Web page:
Light, Sight and Silence... in my own words

Self Portrait With Granite Face
Gibson River, Ontario - 2006

I love talking to people about my pictures, especially discovering why they may like a specific image more than another. Many times when I show people my portfolio, they will flip right past what I consider to be my “best work”, and stop dead on a picture I consider to be “plain”. Everyone is moved in different ways by what they see and any image can evoke a reaction. It pleases me to no end when one of my pictures strikes someone as beautiful or reminds them of something they hold dear in their hearts.

I was born Trenton Guy Allyn in Toronto, Ontario in June of 1958, and was adopted by my Mother and Father, Tom and Mary Wilson at the age of two. I lived in Toronto until May of 2001 when my partner Catherine and I moved to our century home in beautiful Alliston, Ontario right in the heart of Simcoe County. In 2005 my half brother Gary Allyn found me and wrote a letter wondering if I would like to meet him and his wife Joan. Since that time I have been blessed with meeting the family of my birth Mother Noelle including my other half brothers Alistair and Norman and their families, and discovered how wonderful all of them are. God truly is great for having brought all these very special people into my life and accepting me as one of their own.

I am not a photographer by profession or training, but I have a keen love and appreciation of the unique landscape found in Ontario, and I was strongly influenced as a child by the works of the Group of Seven and their contemporaries especially the works of Tom Thompson, Lawren Harris, J.E.H MacDonald, A.Y. Jackson and Franklin Carmichael.

Art has always held a fascination in my life, and I can clearly trace my interest in art to a school field trip to the McMichael gallery when I was no more than ten years old. We had been learning about the Group of Seven in school and when we were in the gallery I remember our teacher telling us to look very closely at Tom Thompson's field sketches (small wooden panels less than a foot square), then step away and look again. On close examination these small oil sketches were a confusion of paint and colour, coarsely and rapidly brushed onto the panels. However, upon stepping back blotches became pine boughs, dots became water highlights sparkling in sunlight, smears became granite rocks peeking out from under snow! Clearly I could hear the wind through the trees, feel the sun on my face or the cold of the shadows cast by birch trees in winter light. For the first time the stunning beauty of the Canadian landscape was obvious to me. I was hooked right then and there and I wanted nothing more than to capture those feelings and have others feel the way I did at that moment while gazing at a piece of canvas or a wooden panel. During my high school years I would get 50 & 55% in math or science and at the same time a 99% in art. It was pretty obvious where my interests lay.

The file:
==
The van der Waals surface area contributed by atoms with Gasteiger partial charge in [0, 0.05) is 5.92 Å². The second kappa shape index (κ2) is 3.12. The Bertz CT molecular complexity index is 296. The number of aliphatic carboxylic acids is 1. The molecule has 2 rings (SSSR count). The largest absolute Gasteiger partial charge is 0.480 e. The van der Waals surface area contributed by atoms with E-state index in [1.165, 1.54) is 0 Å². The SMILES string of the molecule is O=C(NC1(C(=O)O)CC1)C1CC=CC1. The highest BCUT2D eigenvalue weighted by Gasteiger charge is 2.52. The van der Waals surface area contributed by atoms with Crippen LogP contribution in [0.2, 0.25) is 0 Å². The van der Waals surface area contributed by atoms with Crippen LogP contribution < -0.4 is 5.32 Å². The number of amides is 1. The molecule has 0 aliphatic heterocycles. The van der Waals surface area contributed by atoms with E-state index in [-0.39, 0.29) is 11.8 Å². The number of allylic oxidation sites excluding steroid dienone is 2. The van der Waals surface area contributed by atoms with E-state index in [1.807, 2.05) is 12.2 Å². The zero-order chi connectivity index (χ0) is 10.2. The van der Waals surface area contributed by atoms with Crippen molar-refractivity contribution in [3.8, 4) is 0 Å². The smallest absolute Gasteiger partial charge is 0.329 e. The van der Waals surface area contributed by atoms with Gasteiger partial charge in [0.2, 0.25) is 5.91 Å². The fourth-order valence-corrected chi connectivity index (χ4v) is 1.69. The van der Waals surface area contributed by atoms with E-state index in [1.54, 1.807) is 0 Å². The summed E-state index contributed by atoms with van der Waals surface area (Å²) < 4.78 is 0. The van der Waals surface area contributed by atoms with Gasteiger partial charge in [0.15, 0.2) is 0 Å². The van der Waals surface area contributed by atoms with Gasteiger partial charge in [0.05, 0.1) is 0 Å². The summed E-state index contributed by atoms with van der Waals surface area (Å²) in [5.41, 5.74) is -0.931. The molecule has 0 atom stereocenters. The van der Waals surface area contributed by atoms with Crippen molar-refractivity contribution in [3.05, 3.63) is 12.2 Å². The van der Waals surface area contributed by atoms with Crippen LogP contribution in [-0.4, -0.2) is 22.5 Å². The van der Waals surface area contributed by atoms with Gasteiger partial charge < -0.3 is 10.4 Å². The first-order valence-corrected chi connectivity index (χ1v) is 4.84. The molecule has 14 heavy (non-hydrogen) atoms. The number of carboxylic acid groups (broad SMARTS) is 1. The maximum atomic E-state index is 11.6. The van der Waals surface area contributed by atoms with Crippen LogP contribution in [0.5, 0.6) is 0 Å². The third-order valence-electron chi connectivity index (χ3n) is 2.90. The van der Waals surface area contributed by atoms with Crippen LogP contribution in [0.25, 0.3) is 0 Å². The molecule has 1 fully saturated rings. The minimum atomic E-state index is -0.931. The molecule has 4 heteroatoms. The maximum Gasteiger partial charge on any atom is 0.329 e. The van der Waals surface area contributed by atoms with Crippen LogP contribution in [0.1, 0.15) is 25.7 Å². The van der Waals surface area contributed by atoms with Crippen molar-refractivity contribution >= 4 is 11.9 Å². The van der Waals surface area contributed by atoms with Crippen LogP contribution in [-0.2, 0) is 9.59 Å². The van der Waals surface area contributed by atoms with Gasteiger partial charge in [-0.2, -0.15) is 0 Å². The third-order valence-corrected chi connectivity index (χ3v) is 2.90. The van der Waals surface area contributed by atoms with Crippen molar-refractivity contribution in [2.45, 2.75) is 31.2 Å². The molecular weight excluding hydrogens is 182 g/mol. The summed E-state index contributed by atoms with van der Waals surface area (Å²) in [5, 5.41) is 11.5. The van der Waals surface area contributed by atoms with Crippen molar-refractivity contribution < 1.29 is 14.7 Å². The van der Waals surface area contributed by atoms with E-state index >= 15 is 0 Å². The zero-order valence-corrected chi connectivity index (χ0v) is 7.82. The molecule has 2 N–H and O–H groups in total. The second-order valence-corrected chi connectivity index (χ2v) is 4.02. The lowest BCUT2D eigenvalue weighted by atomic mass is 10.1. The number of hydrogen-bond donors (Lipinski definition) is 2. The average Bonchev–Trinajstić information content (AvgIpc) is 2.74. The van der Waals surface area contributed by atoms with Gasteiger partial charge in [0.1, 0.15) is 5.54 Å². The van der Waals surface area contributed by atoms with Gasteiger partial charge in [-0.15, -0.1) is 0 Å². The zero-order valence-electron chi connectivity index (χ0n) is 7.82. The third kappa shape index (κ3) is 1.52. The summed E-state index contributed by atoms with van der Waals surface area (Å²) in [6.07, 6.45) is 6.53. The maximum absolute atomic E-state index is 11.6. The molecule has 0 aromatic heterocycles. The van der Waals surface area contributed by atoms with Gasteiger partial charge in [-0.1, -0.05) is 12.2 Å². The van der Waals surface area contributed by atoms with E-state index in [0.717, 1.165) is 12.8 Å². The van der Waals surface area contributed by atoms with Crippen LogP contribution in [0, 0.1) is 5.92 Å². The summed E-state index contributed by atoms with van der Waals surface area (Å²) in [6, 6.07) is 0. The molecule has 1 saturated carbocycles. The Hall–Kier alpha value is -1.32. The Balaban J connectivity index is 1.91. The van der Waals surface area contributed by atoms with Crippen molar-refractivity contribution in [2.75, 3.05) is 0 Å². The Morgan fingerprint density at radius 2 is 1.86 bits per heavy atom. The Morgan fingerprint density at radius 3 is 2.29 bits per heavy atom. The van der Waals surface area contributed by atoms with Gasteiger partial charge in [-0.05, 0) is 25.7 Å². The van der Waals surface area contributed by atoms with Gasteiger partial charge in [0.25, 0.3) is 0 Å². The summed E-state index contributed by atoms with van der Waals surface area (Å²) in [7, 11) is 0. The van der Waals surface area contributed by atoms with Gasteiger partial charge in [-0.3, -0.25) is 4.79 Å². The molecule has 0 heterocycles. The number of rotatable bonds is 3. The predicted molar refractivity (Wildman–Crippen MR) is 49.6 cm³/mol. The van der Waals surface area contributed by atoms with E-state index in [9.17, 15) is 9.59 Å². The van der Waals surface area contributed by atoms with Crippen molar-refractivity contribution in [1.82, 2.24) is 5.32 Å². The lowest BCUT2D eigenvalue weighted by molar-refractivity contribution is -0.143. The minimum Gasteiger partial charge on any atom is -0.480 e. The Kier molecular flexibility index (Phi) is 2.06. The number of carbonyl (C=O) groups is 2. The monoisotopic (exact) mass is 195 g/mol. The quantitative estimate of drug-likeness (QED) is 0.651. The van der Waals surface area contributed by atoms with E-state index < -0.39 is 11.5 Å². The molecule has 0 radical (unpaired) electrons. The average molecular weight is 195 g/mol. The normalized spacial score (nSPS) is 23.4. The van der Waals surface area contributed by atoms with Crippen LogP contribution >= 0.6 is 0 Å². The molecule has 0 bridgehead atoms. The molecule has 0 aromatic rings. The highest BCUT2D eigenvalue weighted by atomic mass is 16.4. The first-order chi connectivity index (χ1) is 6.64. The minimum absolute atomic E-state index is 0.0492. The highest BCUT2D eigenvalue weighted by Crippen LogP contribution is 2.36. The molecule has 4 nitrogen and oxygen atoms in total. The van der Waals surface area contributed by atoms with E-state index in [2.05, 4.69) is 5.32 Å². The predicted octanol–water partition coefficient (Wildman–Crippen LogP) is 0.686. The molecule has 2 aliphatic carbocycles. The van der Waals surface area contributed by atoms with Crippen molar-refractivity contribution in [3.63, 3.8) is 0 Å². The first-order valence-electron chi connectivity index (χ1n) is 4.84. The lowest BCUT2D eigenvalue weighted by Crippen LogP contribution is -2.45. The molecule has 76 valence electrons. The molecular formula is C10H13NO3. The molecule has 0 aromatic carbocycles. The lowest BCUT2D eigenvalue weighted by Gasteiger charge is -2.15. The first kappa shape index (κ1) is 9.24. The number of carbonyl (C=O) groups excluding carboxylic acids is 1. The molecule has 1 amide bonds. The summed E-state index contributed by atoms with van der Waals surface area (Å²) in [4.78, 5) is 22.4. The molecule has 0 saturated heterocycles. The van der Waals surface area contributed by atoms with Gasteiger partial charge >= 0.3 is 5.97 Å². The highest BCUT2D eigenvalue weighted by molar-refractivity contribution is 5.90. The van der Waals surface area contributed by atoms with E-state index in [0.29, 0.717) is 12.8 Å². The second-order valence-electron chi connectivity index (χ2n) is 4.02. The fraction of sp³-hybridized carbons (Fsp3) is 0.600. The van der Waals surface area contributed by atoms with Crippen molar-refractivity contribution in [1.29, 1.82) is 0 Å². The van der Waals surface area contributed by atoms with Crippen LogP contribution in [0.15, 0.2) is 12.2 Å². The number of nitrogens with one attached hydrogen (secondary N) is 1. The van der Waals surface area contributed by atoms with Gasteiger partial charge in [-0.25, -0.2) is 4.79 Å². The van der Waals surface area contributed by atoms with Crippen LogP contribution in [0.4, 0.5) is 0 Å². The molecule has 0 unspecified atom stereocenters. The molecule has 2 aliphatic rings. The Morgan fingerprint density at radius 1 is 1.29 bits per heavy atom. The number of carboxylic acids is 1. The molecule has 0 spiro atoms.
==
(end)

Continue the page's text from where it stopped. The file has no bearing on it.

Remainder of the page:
Water, Reeds, Shadows and Reflections
Six Mile Lake, Ontario - 2006

Teachers can and do make a huge difference in a young persons life, and in my life I had a rare gift in the form of Mr. Samotowka. He was my art teacher throughout high school and was generally considered by most students (and perhaps a few staff) as eccentric and off the wall. But he brought art and art history to life for all who chose to look and listen... thankfully I was one that did. He had thousands of slides created over his many years as an art teacher depicting paintings, sculptures, architecture, prehistoric cave paintings, earth works and photographs which he used in his art history courses. More importantly than the slides themselves, he had a story to go along with each and every one of those slides about the artist, the period in art history, historic events of the time, the meaning of the work itself and quite often the hidden meaning of what we were looking at.

I loved those stories and I still remember and re-tell many of them to this day. It was those stories and Mr. Samotowka's animated way of telling them that brought art to life and clearly showed me the significance of art in human history and in my own life. It is thanks to this special man’s influence that I have always looked at the world with the curious eyes of an artist and endeavoured to make artistic creation part of who I am.

Composition of Lillies and Reeds
Loon Lake, Ontario - 2006